This was not what was supposed to happen. This was not how the script read. This was supposed to be Baylor's stage. This was supposed to be the night that Art Briles showed the world how far his program had come and how much further they planned to go. This was supposed to be the night that Bryce Petty had his Heisman moment. This was supposed to be the night that the Bears evolved into the hunter after being mere prey for so many years.
But instead, Baylor was dipped into the all but tranquil sea of Stillwater, subdued by the raucous roars and rhythmic waves of Boone Pickens Stadium and baptized in the name of Pistol Pete.
Oklahoma State dominated Baylor from the second Bryce Petty stumbled into a bear trap early in the first quarter and for every moment after. The planet's most dominant, efficient and stylish offense was reduced to a shell of itself by a Cowboy defense that was out for blood. Glenn Spencer devised a gameplan that gave his veteran defense the opportunity to win this game, and they did more than he could ever ask, locking up Baylor by out muscling them at every opportunity.
Meanwhile, the Pokes own offensive attack reminded everyone who owns the Big 12's premiere offense when everything is clicking. Clint Chelf played one of the best games in Oklahoma State history given the stakes, going a perfect 12-for-12 to start the game en route to finishing 19-of-25 for 370 yards (14.8 yards per pass; which team had the historically explosive offense again?) and three touchdowns. The running game wasn't what it had been in the past few weeks, but with Baylor focusing primarily on stopping OSU's ground game, the Cowboys countered with their best air assault of the season.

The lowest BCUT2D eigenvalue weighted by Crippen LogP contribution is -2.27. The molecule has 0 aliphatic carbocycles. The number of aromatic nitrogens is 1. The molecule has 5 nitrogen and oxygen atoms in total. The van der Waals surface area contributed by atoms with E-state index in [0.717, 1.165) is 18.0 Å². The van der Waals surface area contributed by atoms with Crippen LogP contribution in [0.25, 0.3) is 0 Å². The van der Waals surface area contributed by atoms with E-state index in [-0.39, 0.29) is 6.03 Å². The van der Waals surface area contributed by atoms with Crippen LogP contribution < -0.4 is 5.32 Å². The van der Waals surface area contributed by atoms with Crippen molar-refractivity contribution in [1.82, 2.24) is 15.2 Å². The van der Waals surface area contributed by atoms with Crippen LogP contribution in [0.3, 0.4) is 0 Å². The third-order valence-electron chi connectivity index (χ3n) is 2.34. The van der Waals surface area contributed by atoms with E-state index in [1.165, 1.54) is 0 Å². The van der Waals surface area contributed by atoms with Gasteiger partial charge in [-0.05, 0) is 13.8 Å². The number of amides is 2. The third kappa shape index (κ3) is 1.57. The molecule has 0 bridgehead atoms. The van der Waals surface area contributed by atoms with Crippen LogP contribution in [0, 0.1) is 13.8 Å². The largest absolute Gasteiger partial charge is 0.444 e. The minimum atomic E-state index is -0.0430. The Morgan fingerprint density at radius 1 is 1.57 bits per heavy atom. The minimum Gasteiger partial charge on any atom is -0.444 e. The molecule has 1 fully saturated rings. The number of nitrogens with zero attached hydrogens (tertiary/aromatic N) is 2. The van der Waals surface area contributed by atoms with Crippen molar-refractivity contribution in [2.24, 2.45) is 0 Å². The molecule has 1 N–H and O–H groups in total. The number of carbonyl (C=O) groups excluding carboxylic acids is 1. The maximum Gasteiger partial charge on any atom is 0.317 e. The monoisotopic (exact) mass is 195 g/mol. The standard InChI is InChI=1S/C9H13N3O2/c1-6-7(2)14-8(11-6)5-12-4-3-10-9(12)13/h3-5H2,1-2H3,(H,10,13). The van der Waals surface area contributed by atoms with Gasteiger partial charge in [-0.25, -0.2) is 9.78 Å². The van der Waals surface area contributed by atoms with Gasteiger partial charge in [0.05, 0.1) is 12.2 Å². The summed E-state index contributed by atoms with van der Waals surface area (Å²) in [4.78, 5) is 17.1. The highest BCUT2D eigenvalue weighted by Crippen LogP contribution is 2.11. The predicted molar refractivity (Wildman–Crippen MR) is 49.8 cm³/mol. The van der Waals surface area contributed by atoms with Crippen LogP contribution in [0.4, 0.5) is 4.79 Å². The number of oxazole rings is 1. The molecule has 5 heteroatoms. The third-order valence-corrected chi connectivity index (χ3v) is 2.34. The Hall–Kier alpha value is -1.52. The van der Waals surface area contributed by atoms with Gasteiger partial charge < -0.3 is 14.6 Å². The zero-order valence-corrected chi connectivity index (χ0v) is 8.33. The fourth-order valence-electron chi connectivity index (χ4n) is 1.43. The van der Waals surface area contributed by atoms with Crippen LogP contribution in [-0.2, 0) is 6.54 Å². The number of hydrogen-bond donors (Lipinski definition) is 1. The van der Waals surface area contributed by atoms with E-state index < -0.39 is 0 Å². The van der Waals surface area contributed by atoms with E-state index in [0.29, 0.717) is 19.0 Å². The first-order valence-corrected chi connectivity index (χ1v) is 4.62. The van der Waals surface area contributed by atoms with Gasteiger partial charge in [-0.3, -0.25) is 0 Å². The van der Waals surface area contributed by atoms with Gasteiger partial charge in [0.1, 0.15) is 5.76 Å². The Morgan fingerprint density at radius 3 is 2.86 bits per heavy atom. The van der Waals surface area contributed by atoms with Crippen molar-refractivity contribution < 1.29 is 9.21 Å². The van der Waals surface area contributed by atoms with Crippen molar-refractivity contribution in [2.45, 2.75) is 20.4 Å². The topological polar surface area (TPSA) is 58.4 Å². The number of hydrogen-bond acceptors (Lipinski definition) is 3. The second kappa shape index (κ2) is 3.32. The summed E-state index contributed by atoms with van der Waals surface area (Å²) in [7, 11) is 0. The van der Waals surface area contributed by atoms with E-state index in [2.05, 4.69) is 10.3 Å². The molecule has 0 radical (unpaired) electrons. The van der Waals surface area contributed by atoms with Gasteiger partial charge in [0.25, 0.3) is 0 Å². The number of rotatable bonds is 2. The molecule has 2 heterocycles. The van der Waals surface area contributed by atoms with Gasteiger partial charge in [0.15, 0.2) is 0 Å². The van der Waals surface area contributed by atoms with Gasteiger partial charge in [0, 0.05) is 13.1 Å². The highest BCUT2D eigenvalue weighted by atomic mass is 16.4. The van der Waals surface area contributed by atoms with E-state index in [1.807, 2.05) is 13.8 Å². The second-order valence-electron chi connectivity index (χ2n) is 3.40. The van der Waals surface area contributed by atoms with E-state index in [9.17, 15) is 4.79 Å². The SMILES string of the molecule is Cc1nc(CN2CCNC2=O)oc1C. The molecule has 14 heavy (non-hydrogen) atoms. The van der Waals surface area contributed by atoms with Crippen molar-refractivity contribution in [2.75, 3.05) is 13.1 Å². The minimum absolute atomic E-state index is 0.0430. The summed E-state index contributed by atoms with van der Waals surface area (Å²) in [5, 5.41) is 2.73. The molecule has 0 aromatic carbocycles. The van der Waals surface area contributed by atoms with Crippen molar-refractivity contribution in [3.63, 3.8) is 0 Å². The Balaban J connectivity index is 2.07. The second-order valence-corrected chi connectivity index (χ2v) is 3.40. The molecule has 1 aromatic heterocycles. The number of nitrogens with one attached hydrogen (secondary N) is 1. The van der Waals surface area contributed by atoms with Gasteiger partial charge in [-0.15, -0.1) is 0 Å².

Time and time again, Chelf made throws we haven't see very often from him this season, putting the ball right where it needed to be for his receivers to make plays against man coverage and fitting the ball into the tightest windows imaginable when faced with zone coverage. And how about those receivers? Along with Chelf's progression over the past few weeks, their growth has a group was just as important for the Pokes to win this game.
Take a look at this grab by Marcel Ateman in the first quarter of the game. It was a 51-yard pass play out of OSU's trey package with Ateman running a fade/go against man coverage. Baylor put their defensive backs on an island like this for most of the game, and Oklahoma State torched them each and every time.
While that was Ateman's only grab of the game, it was a huge one. Along with Charlie Moore's ridiculous tight-roping job on the sidelines on the previous play, Oklahoma State had gone from their own one yardline to Baylor's 20 in the blink of an eye. Even though a negative run and a delay of game penalty put OSU in a 2nd and 19 situation a couple of plays later, the Cowboys were still able to cap off their drive with a touchdown. Having just stopped Baylor at the goalline by forcing a fumble (Hello, James Castelman!), that 99-yard touchdown drive set the tone for the Cowboys and completely changed the complexion of the game.
Ateman, Brandon Sheperd, the Moore brothers and Jhajuan Seales all made plays while the star of the group - Josh Stewart - only played around 20-30 snaps and jogged to the lockerroom when the game got out of hand. Stewart, by the way, still played a part in this game. He caught five passes for 45 yards and had a big 18-yard gain on that 2nd-and-19 play.
Oklahoma State also threw in a lot of new wrinkles for this game, and this was easily the best job Mike Yurcich has done all season. In addition to the more frequent usage of the diamond formation, we saw OSU use a bit of a power set with two tight ends bookending either side of the line, we saw a larger role for Kye Staley as a ball carrier (more on that later), we saw the jet sweep motion play a big part in the game as a decoy, as a run option and as a pass option and we saw a handful of trick plays as well.